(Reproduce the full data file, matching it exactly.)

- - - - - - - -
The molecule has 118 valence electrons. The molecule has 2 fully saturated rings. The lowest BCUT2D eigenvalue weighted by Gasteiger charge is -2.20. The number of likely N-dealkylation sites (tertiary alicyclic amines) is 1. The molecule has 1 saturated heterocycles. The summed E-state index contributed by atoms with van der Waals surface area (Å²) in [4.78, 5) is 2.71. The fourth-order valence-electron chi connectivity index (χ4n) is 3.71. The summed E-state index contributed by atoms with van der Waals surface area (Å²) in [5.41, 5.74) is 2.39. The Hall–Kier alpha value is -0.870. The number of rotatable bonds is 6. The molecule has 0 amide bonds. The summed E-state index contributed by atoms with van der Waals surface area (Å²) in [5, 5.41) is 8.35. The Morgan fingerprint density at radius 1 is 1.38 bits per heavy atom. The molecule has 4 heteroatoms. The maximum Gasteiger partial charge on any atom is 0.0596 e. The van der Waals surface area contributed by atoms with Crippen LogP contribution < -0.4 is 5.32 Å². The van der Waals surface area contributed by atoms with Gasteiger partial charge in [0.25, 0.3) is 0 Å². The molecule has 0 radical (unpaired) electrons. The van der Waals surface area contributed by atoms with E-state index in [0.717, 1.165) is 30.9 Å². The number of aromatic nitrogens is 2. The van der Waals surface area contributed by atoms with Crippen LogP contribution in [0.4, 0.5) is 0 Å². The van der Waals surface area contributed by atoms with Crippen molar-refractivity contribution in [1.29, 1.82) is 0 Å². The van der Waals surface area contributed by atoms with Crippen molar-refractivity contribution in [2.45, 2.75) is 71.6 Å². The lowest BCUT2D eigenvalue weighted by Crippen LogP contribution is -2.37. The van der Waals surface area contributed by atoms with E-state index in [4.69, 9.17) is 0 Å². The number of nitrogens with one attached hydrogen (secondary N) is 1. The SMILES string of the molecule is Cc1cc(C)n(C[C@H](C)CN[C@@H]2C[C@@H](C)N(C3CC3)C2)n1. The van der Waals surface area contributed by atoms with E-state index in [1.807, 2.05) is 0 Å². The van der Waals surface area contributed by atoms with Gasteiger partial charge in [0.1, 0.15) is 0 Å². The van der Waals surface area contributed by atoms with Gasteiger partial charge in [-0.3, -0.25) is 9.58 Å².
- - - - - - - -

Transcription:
The molecule has 118 valence electrons. The molecule has 2 fully saturated rings. The lowest BCUT2D eigenvalue weighted by Gasteiger charge is -2.20. The number of likely N-dealkylation sites (tertiary alicyclic amines) is 1. The molecule has 1 saturated heterocycles. The summed E-state index contributed by atoms with van der Waals surface area (Å²) in [4.78, 5) is 2.71. The fourth-order valence-electron chi connectivity index (χ4n) is 3.71. The summed E-state index contributed by atoms with van der Waals surface area (Å²) in [5.41, 5.74) is 2.39. The Hall–Kier alpha value is -0.870. The number of rotatable bonds is 6. The molecule has 0 amide bonds. The summed E-state index contributed by atoms with van der Waals surface area (Å²) in [5, 5.41) is 8.35. The Morgan fingerprint density at radius 1 is 1.38 bits per heavy atom. The molecule has 4 heteroatoms. The maximum Gasteiger partial charge on any atom is 0.0596 e. The van der Waals surface area contributed by atoms with Crippen LogP contribution < -0.4 is 5.32 Å². The van der Waals surface area contributed by atoms with Gasteiger partial charge in [0.25, 0.3) is 0 Å². The molecule has 0 radical (unpaired) electrons. The van der Waals surface area contributed by atoms with E-state index in [0.717, 1.165) is 30.9 Å². The number of aromatic nitrogens is 2. The van der Waals surface area contributed by atoms with Crippen LogP contribution in [0.4, 0.5) is 0 Å². The van der Waals surface area contributed by atoms with Crippen molar-refractivity contribution in [1.29, 1.82) is 0 Å². The van der Waals surface area contributed by atoms with Crippen molar-refractivity contribution in [2.45, 2.75) is 71.6 Å². The lowest BCUT2D eigenvalue weighted by Crippen LogP contribution is -2.37. The van der Waals surface area contributed by atoms with E-state index in [4.69, 9.17) is 0 Å². The number of nitrogens with one attached hydrogen (secondary N) is 1. The SMILES string of the molecule is Cc1cc(C)n(C[C@H](C)CN[C@@H]2C[C@@H](C)N(C3CC3)C2)n1. The van der Waals surface area contributed by atoms with E-state index in [1.807, 2.05) is 0 Å². The van der Waals surface area contributed by atoms with Gasteiger partial charge in [0.1, 0.15) is 0 Å². The van der Waals surface area contributed by atoms with Gasteiger partial charge in [-0.3, -0.25) is 9.58 Å².